In conclusion, the concept of mental illness as a distinct and static entity is increasingly being challenged by a more nuanced understanding of human psychology. Drawing inspiration from the Adaptive Information Model and The Body Keeps the Score, we have explored the idea that mental health challenges are better understood as adaptive responses to life's difficulties rather than illnesses. This perspective encourages us to address the root causes of psychological distress, consider the impact of trauma on the body, and acknowledge the role of social and environmental factors in shaping mental well-being.

By adopting a holistic approach to mental health and moving away from stigmatising labels, we can create a more compassionate and effective system of care. In doing so, we can better support individuals in their journey toward healing and adaptation, recognising their resilience and capacity for growth. Ultimately, this paradigm shift challenges the myth of mental illness and promotes a more accurate and humane understanding of human psychological experiences.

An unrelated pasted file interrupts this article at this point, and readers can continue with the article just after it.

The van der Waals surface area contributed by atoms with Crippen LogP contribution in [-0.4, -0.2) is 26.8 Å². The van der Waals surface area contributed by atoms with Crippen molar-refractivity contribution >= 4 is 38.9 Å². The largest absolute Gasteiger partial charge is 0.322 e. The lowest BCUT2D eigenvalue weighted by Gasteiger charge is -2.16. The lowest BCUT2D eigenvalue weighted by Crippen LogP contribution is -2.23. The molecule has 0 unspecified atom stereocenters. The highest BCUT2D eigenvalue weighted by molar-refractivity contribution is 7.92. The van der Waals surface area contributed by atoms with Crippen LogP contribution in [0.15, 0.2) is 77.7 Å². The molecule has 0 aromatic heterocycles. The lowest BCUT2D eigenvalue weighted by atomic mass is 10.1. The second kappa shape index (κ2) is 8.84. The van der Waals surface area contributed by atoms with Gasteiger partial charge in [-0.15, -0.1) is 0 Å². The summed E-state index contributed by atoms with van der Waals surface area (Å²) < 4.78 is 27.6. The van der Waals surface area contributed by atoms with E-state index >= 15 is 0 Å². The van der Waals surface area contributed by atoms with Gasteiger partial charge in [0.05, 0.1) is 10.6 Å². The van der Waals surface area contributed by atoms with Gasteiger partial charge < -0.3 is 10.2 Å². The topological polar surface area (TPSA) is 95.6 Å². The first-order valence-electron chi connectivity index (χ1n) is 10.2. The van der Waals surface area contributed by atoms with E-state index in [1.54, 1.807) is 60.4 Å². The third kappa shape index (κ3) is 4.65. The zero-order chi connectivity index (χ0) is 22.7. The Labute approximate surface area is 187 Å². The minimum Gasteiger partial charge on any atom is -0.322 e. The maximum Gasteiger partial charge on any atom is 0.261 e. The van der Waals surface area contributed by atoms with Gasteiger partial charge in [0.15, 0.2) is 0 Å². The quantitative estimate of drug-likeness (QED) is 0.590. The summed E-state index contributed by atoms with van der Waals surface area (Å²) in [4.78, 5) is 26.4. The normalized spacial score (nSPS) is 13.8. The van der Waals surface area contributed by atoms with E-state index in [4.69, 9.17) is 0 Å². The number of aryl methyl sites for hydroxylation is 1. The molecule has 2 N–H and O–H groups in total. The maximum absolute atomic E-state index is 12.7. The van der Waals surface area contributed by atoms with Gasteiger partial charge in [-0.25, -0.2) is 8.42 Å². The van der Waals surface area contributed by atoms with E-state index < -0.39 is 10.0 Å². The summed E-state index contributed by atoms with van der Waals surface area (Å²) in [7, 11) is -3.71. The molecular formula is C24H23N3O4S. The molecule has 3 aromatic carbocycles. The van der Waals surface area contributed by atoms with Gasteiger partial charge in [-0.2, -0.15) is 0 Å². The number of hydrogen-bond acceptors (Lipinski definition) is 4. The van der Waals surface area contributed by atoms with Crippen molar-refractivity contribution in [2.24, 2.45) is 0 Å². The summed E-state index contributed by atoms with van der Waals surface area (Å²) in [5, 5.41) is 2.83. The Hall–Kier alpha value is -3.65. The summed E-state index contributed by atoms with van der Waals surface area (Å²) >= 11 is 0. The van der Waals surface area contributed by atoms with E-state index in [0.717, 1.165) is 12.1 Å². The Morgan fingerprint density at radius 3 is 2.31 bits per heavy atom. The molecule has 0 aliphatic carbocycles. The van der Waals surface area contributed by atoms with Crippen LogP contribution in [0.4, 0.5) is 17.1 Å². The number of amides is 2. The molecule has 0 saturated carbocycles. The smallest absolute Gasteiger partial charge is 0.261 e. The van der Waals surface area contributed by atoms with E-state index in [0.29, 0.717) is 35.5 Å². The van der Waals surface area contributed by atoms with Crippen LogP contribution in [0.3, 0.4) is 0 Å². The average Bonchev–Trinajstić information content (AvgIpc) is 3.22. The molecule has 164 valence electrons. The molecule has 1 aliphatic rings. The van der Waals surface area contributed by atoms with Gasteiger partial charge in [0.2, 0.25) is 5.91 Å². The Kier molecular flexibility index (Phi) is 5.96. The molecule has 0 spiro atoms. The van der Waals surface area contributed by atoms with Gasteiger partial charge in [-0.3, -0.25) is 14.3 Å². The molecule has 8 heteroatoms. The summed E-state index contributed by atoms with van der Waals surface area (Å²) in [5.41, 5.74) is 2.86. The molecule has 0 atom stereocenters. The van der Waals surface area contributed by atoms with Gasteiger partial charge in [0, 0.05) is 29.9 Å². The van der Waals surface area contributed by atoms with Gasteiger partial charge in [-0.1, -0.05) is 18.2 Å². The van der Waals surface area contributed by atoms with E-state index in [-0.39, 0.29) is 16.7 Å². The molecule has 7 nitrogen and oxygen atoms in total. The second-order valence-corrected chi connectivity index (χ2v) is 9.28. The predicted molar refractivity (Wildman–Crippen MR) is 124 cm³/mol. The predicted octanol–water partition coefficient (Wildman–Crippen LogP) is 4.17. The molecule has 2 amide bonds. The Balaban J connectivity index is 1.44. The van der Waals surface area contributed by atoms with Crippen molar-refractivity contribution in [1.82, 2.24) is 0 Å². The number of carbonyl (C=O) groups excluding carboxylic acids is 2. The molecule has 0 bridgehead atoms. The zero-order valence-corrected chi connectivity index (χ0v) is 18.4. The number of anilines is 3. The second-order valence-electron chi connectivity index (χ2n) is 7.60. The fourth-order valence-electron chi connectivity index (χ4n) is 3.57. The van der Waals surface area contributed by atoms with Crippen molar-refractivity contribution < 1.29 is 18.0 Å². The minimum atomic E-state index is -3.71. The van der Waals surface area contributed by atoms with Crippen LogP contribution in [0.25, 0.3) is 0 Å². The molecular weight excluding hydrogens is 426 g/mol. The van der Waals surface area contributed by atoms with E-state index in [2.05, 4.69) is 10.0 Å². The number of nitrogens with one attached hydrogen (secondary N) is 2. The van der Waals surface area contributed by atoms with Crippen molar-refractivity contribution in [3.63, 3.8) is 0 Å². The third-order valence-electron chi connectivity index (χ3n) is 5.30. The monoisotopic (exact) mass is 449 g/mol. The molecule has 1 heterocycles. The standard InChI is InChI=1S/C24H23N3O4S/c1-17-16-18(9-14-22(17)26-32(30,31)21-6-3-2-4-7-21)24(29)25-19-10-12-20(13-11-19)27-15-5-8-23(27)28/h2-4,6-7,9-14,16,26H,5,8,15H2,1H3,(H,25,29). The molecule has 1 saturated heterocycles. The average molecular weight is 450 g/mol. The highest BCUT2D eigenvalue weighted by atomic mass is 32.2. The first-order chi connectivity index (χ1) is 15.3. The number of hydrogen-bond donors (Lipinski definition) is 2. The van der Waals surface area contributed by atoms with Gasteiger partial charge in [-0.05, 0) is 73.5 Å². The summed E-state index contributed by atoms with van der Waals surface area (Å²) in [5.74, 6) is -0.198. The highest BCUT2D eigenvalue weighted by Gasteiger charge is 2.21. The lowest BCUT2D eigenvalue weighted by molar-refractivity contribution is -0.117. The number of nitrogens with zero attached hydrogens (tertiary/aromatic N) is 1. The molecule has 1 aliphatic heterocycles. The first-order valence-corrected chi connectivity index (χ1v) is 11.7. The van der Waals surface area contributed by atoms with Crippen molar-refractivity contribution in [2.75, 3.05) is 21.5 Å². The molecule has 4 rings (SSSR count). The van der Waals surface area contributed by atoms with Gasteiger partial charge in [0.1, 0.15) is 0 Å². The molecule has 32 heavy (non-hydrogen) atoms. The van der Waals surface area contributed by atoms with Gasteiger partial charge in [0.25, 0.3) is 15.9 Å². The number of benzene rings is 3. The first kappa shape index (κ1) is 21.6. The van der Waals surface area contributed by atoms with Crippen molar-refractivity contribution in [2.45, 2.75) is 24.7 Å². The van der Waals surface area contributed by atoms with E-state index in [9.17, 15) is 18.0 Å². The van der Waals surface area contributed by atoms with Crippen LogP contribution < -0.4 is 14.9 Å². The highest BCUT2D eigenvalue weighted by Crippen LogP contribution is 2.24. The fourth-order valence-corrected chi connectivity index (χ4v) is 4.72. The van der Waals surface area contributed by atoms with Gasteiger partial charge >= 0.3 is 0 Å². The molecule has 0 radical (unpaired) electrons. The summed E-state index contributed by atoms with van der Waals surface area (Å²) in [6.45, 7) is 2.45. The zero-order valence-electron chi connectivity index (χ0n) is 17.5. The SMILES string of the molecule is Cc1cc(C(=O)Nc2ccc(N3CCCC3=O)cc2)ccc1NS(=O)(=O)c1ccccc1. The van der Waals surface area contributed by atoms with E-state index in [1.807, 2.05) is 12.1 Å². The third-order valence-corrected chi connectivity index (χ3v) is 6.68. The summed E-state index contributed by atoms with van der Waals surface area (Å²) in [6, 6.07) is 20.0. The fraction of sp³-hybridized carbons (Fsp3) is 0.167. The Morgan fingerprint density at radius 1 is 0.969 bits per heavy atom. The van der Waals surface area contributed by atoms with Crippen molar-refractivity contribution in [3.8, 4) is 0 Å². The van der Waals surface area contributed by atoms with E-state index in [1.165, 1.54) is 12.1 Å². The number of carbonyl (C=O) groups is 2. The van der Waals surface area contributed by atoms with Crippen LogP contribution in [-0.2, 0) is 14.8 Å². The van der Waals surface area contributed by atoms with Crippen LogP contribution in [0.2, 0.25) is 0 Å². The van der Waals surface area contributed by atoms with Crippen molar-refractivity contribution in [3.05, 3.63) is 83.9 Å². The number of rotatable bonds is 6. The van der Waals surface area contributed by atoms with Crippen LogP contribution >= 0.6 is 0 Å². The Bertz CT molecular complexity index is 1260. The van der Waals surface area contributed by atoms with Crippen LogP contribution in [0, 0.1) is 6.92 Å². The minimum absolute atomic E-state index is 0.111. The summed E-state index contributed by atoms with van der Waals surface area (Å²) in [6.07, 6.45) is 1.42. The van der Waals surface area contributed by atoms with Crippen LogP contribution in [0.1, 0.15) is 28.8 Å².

The views expressed in this article are those of the author. All articles published on Counselling Directory are reviewed by our editorial team.

Share this article with a friend
Worthing, West Sussex, BN11 3LQ
Written by Robert Ormiston, RNMH MBACP
Worthing, West Sussex, BN11 3LQ

I'm a dedicated psychotherapist committed to improving mental health care. I introduced counselling models into traditional psychiatric settings, pursued a qualification in humanistic counselling, and actively contributed to community mental health units. I specialise in trauma therapy and believe in holistic well-being.

Show comments

Find a therapist dealing with Trauma

All therapists are verified professionals

All therapists are verified professionals